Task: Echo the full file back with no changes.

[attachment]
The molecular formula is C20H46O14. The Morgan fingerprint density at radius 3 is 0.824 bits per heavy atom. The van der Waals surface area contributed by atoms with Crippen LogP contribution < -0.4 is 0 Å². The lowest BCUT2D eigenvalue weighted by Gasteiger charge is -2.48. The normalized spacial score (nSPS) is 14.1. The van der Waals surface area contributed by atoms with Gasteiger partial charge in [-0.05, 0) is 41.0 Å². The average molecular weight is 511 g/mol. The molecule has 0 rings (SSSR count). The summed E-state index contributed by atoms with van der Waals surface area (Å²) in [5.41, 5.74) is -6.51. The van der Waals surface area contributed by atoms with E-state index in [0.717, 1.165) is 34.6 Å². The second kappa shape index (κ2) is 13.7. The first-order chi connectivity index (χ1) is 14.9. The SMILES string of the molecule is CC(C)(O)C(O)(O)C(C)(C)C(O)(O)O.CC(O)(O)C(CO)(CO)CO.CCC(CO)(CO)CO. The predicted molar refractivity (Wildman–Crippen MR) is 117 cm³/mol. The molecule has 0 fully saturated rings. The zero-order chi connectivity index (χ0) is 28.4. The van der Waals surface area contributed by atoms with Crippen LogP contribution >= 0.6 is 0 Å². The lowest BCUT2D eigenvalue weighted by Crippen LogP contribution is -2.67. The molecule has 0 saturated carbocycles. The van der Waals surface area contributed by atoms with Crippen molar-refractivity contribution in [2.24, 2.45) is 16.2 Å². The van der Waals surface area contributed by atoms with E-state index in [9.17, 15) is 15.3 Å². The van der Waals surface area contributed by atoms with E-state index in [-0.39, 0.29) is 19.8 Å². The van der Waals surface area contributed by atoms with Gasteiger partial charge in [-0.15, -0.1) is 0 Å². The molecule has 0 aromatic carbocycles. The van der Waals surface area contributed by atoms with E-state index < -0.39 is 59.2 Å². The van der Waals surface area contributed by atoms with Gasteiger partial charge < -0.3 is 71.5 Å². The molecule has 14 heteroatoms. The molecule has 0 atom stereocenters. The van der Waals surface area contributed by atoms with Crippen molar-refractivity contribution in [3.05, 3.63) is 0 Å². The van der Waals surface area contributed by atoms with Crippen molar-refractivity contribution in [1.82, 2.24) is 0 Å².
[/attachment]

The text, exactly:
The molecular formula is C20H46O14. The Morgan fingerprint density at radius 3 is 0.824 bits per heavy atom. The van der Waals surface area contributed by atoms with Crippen LogP contribution < -0.4 is 0 Å². The lowest BCUT2D eigenvalue weighted by Gasteiger charge is -2.48. The normalized spacial score (nSPS) is 14.1. The van der Waals surface area contributed by atoms with Gasteiger partial charge in [-0.05, 0) is 41.0 Å². The average molecular weight is 511 g/mol. The molecule has 0 rings (SSSR count). The summed E-state index contributed by atoms with van der Waals surface area (Å²) in [5.41, 5.74) is -6.51. The van der Waals surface area contributed by atoms with E-state index in [0.717, 1.165) is 34.6 Å². The second kappa shape index (κ2) is 13.7. The first-order chi connectivity index (χ1) is 14.9. The SMILES string of the molecule is CC(C)(O)C(O)(O)C(C)(C)C(O)(O)O.CC(O)(O)C(CO)(CO)CO.CCC(CO)(CO)CO. The predicted molar refractivity (Wildman–Crippen MR) is 117 cm³/mol. The molecule has 0 fully saturated rings. The zero-order chi connectivity index (χ0) is 28.4. The van der Waals surface area contributed by atoms with Crippen LogP contribution >= 0.6 is 0 Å². The lowest BCUT2D eigenvalue weighted by Crippen LogP contribution is -2.67. The molecule has 0 saturated carbocycles. The van der Waals surface area contributed by atoms with Crippen molar-refractivity contribution in [2.24, 2.45) is 16.2 Å². The van der Waals surface area contributed by atoms with E-state index in [9.17, 15) is 15.3 Å². The van der Waals surface area contributed by atoms with E-state index in [-0.39, 0.29) is 19.8 Å². The van der Waals surface area contributed by atoms with Gasteiger partial charge in [-0.15, -0.1) is 0 Å². The molecule has 0 aromatic carbocycles. The van der Waals surface area contributed by atoms with E-state index < -0.39 is 59.2 Å². The van der Waals surface area contributed by atoms with Gasteiger partial charge < -0.3 is 71.5 Å². The molecule has 14 heteroatoms. The molecule has 0 atom stereocenters. The van der Waals surface area contributed by atoms with Crippen molar-refractivity contribution in [3.05, 3.63) is 0 Å². The van der Waals surface area contributed by atoms with Crippen molar-refractivity contribution in [1.82, 2.24) is 0 Å².